In certain circumstances, a court may transfer a case to a different venue even though the venue in which the case was initially brought is proper under 28 U.S.C. § 1391. 28 U.S.C. § 1404(a); Job Haines Home for the Aged v. Young, 936 F.Supp. 223, 227 (D.N.J. 1996). Before the Court can do that, Hunter must establish that (1) this case "might have been brought" in the Southern District of New York and (2) the Southern District of New York would provide a more convenient forum for the litigation. CIBC World Mkts., Inc. v. Deutsche Bank Sec., Inc., 309 F.Supp.2d 637, 643 (D.N.J. 2004) (quoting 28 U.S.C. § 1404(a)). "A district is one in which an action might have been brought' if that district has (1) subject matter jurisdiction over the claims; (2) personal jurisdiction over the parties; and (3) is a proper venue." Gentry v. Leading Edge Recovery Solutions, LLC, No. 13-3398, 2014 WL 131811, at *3 (D.N.J. Jan. 10, 2014). The Court finds that transfer is improper because there is no personal jurisdiction over Hunter in the Southern District of New York.
There are two kinds of personal jurisdiction, general jurisdiction and specific jurisdiction. O'Connor v. Sandy Lane Hotel Co., Ltd., 496 F.3d 312, 317 (3d Cir. 2007). "General jurisdiction is found where a corporation's affiliations with the State are so continuous and systematic as to render [it] essentially at home in the forum State." Daimler AG v. Bauman, 134 S.Ct. 746, 761 (2014) (internal quotations and citations omitted). There is no suggestion that the Southern District of New York could exercise general jurisdiction over Hunter.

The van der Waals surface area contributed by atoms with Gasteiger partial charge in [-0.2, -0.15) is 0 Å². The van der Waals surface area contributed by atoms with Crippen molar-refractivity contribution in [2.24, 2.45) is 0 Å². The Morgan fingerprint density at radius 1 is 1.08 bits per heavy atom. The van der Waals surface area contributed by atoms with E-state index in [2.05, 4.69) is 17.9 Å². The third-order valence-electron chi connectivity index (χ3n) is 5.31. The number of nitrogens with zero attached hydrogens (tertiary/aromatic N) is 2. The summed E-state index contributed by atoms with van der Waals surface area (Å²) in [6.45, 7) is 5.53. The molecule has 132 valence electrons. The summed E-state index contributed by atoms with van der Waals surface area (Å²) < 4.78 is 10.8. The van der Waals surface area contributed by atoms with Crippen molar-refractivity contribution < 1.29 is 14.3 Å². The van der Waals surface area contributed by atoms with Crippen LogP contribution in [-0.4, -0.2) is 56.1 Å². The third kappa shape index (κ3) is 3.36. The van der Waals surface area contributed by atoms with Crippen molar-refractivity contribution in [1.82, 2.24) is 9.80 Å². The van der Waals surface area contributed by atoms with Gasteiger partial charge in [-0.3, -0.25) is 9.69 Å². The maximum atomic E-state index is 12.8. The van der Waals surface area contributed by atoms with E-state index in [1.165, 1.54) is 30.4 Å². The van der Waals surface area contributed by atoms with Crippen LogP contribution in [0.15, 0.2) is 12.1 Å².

"Specific jurisdiction exists when the claim arises from or relates to conduct purposely directed at the forum state." Kehm Oil Co. v. Texaco, Inc., 537 F.3d 290, 300 (3d Cir. 2008). The conduct at issue is the conduct of the defendant. Dollar Sav. Bank v. First Sec. Bank, 746 F.2d 208, 211 (3d Cir. 1984) ("Specific jurisdiction arises when the plaintiff's claim is related to or arises out of the defendant's contacts with the forum.") (internal quotation and citations omitted) (emphasis added). In determining whether to exercise specific jurisdiction in a breach of contract case, judges must examine "prior negotiations and contemplated future consequences, along with the terms of the contract and the parties' actual course of dealing." Burger King v. Rudzewicz, 471 U.S. 462, 479 (1985). Specific jurisdiction obtains when a defendant's contacts with the forum were "instrumental in either the formation or the breach of the contract." Control Screening LLC v. Technological Application and Production Co., 687 F.3d 163, 167 (3d Cir. 2012) (citing Gen. Elec. Co. v. Deutz AG, 270 F.3d 144, 150 (3d Cir. 2001)).